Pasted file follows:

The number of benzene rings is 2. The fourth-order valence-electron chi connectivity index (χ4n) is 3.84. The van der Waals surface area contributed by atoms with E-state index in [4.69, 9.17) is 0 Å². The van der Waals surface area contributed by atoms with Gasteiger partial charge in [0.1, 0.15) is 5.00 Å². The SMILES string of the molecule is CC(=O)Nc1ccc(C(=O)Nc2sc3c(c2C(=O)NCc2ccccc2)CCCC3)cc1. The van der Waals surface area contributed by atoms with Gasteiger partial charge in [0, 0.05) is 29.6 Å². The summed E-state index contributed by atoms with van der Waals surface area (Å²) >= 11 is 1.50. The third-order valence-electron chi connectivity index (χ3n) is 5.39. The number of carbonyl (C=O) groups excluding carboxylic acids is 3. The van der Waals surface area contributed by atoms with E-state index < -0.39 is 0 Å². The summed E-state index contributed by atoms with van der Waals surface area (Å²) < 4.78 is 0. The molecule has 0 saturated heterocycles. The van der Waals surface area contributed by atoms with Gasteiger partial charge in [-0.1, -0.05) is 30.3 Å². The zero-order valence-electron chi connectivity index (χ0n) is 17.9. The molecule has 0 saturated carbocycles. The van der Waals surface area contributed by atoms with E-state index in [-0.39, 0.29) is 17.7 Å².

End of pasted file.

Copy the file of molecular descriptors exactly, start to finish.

The number of benzene rings is 2. The fourth-order valence-electron chi connectivity index (χ4n) is 3.84. The van der Waals surface area contributed by atoms with E-state index in [4.69, 9.17) is 0 Å². The van der Waals surface area contributed by atoms with Gasteiger partial charge in [0.1, 0.15) is 5.00 Å². The SMILES string of the molecule is CC(=O)Nc1ccc(C(=O)Nc2sc3c(c2C(=O)NCc2ccccc2)CCCC3)cc1. The van der Waals surface area contributed by atoms with Gasteiger partial charge in [0, 0.05) is 29.6 Å². The summed E-state index contributed by atoms with van der Waals surface area (Å²) >= 11 is 1.50. The third-order valence-electron chi connectivity index (χ3n) is 5.39. The number of carbonyl (C=O) groups excluding carboxylic acids is 3. The van der Waals surface area contributed by atoms with E-state index < -0.39 is 0 Å². The summed E-state index contributed by atoms with van der Waals surface area (Å²) < 4.78 is 0. The molecule has 0 saturated heterocycles. The van der Waals surface area contributed by atoms with Gasteiger partial charge in [-0.1, -0.05) is 30.3 Å². The zero-order valence-electron chi connectivity index (χ0n) is 17.9. The molecule has 0 saturated carbocycles. The van der Waals surface area contributed by atoms with E-state index in [-0.39, 0.29) is 17.7 Å².